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    • Frequently Asked Questions About Celiac Disease   09/30/2015

      This FAQ on celiac disease will guide you to all of the basic information you will need to know about the disease, its diagnosis, testing methods, a gluten-free diet, etc.   Subscribe to FREE email alerts What are the major symptoms of celiac disease? Celiac Disease Symptoms What testing is available for celiac disease? - list blood tests, endo with biopsy, genetic test and enterolab (not diagnostic) Celiac Disease Screening Interpretation of Celiac Disease Blood Test Results Can I be tested even though I am eating gluten free? How long must gluten be taken for the serological tests to be meaningful? The Gluten-Free Diet 101 - A Beginner's Guide to Going Gluten-Free Is celiac inherited? Should my children be tested? Ten Facts About Celiac Disease Genetic Testing Is there a link between celiac and other autoimmune diseases? Celiac Disease Research: Associated Diseases and Disorders Is there a list of gluten foods to avoid? Unsafe Gluten-Free Food List (Unsafe Ingredients) Is there a list of gluten free foods? Safe Gluten-Free Food List (Safe Ingredients) Gluten-Free Alcoholic Beverages Distilled Spirits (Grain Alcohols) and Vinegar: Are they Gluten-Free? Where does gluten hide? Additional Things to Beware of to Maintain a 100% Gluten-Free Diet Free recipes: Gluten-Free Recipes Where can I buy gluten-free stuff? Support this site by shopping at The Store. For Additional Information: Subscribe to: Journal of Gluten Sensitivity


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About plumbago

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  • Gender Female
  • Interests Health, mental health, gardening, organic, recycling
  • Location Washington, DC
  1. Eating Out In Washington Dc - Need Suggestions

    As of November 2015, there are three completely gluten-free restaurants in Washington, DC, more depending upon how you count. The Little Beet is a new gluten-free restaurant. 18th and Connecticut Ave NW. Shophouse Kitchen has four locations around the city. It is Southeast Asian cooking. Rise is a gluten-free bakery in the northwest neighborhood of Adams Morgan. They sold soups and heartier fare when they opened in November 2014, but no longer do. I give this bakery a B. I haven't been to either the Little Beet or Shophouse, but am delighted we have these completely gluten-free options in DC. It's a good thing.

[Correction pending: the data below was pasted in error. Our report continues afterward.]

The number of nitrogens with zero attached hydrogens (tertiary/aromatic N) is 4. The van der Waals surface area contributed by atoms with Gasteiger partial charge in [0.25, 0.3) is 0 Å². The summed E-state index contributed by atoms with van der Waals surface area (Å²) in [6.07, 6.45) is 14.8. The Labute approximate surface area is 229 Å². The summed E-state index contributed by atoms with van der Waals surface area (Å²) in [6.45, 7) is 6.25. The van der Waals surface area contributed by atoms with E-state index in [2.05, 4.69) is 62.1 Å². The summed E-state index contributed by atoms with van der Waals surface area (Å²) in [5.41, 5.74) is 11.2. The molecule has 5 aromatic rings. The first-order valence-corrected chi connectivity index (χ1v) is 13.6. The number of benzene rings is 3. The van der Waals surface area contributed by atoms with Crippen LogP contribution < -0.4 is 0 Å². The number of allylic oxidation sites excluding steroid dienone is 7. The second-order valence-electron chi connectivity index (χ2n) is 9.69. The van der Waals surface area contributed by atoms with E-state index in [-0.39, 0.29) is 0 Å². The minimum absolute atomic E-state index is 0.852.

2. Hello, Good catch. I've seen the Celiac genes written the way you wrote but I've also seen them referred to differently (HLA-DQA1 and HLA-DQB1; or HLA DQ2 and HLA DQ8), but I think the way I wrote it was wrong. I don't know enough about genetics to articulate what the difference is in the different way it's referred to, but as I like to say, it's worth more research. (Also, I am now not sure you have to test positive for both genes as I mentioned originally, I think it's just one.) Thanks for bringing that up. It's good to have accuracy in a thread. Plumbago
  3. Good bread

    Just to clarify, I was originally writing about Rudi's. (Just so we're all on the same page.) But I must admit to being surprised that people are buying what I consider to be fairly standard, unspectacular gluten-free bread (Rudis, Udis for example) at such high prices - that Target price is nuts. Unless things have changed in the last week, the most I ever pay for Udis or Rudis is $6, and that's with tax. Looks like they added bamboo for the extra fiber?  Are you referring to Rudis? If so, well then I guess it's bamboo. Is that bad? Plumbago
  4. I completely skipped over the wheat allergy. For some people, it is a life-threatening event that is true. (I see she is not scheduled for endoscopy but rather colonoscopy and gastroscopy. Maybe the gastroscopy is what I would normally call an endoscopy. In any case, biopsies should be taken if testing for celiac disease.) Even if I had a wheat allergy, I'd still want to know if I had celiac disease, for sure. I've known people who tested positive for wheat allergy but eventually de-sensitized to it and resumed eating it. But yeah, get the allergy test for wheat.  
  5. You certainly have celiac disease symptoms. Yes, you will have to eat gluten every day for 2 weeks before the endoscopy. The link you provided after that discusses the gluten challenge (serology), not how to eat before an endoscopy to check for celiac disease. [EDIT: Just re-read it. It does say to eat gluten 2 weeks prior to an endoscopy] The last sentence recommends moving right to an endoscopy if reaction to gluten is severe. If I were this person, I would consider insisting on bumping up the date of my endoscopy for health reasons. Otherwise, I would be interested in hearing from others - especially medical professionals working on autoimmune diseases such as celiac disease - on this, because my tendency is to think that 3-5 weeks out from an endoscopy, the small intestine would probably not heal in such a short amount of time if the patient is not eating gluten. It sounds like she has some quite serious immediate health issues. While I understand the need to continue consuming gluten before tests, I always thought that was before serology tests and perhaps for the endoscopy it is less crucial to be consuming gluten, again especially if there are some immediate health issues. It is worth more research, that is for sure. Plumbago